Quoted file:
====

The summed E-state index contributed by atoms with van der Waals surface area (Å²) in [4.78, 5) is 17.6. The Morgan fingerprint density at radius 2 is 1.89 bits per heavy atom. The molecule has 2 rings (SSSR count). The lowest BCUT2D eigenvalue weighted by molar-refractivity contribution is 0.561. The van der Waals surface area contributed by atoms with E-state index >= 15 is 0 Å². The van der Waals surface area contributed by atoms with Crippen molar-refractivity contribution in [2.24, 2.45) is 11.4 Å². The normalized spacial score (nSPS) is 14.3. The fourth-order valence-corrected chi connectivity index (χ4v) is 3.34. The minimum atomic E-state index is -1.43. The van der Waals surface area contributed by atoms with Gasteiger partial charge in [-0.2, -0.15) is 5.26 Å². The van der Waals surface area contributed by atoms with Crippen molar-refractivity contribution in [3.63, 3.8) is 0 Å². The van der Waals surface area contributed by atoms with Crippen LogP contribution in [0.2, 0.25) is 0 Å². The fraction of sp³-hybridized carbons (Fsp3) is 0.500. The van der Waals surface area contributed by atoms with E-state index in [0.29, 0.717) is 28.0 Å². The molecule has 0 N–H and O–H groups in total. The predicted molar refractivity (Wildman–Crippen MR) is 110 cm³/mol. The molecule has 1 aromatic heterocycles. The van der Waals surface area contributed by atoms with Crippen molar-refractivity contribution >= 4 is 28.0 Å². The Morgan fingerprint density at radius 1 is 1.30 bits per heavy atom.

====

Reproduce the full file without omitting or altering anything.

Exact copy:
The summed E-state index contributed by atoms with van der Waals surface area (Å²) in [4.78, 5) is 17.6. The Morgan fingerprint density at radius 2 is 1.89 bits per heavy atom. The molecule has 2 rings (SSSR count). The lowest BCUT2D eigenvalue weighted by molar-refractivity contribution is 0.561. The van der Waals surface area contributed by atoms with E-state index >= 15 is 0 Å². The van der Waals surface area contributed by atoms with Crippen molar-refractivity contribution in [2.24, 2.45) is 11.4 Å². The normalized spacial score (nSPS) is 14.3. The fourth-order valence-corrected chi connectivity index (χ4v) is 3.34. The minimum atomic E-state index is -1.43. The van der Waals surface area contributed by atoms with Gasteiger partial charge in [-0.2, -0.15) is 5.26 Å². The van der Waals surface area contributed by atoms with Crippen molar-refractivity contribution in [3.63, 3.8) is 0 Å². The van der Waals surface area contributed by atoms with Crippen LogP contribution in [0.2, 0.25) is 0 Å². The fraction of sp³-hybridized carbons (Fsp3) is 0.500. The van der Waals surface area contributed by atoms with E-state index in [0.29, 0.717) is 28.0 Å². The molecule has 0 N–H and O–H groups in total. The predicted molar refractivity (Wildman–Crippen MR) is 110 cm³/mol. The molecule has 1 aromatic heterocycles. The van der Waals surface area contributed by atoms with Crippen molar-refractivity contribution >= 4 is 28.0 Å². The Morgan fingerprint density at radius 1 is 1.30 bits per heavy atom.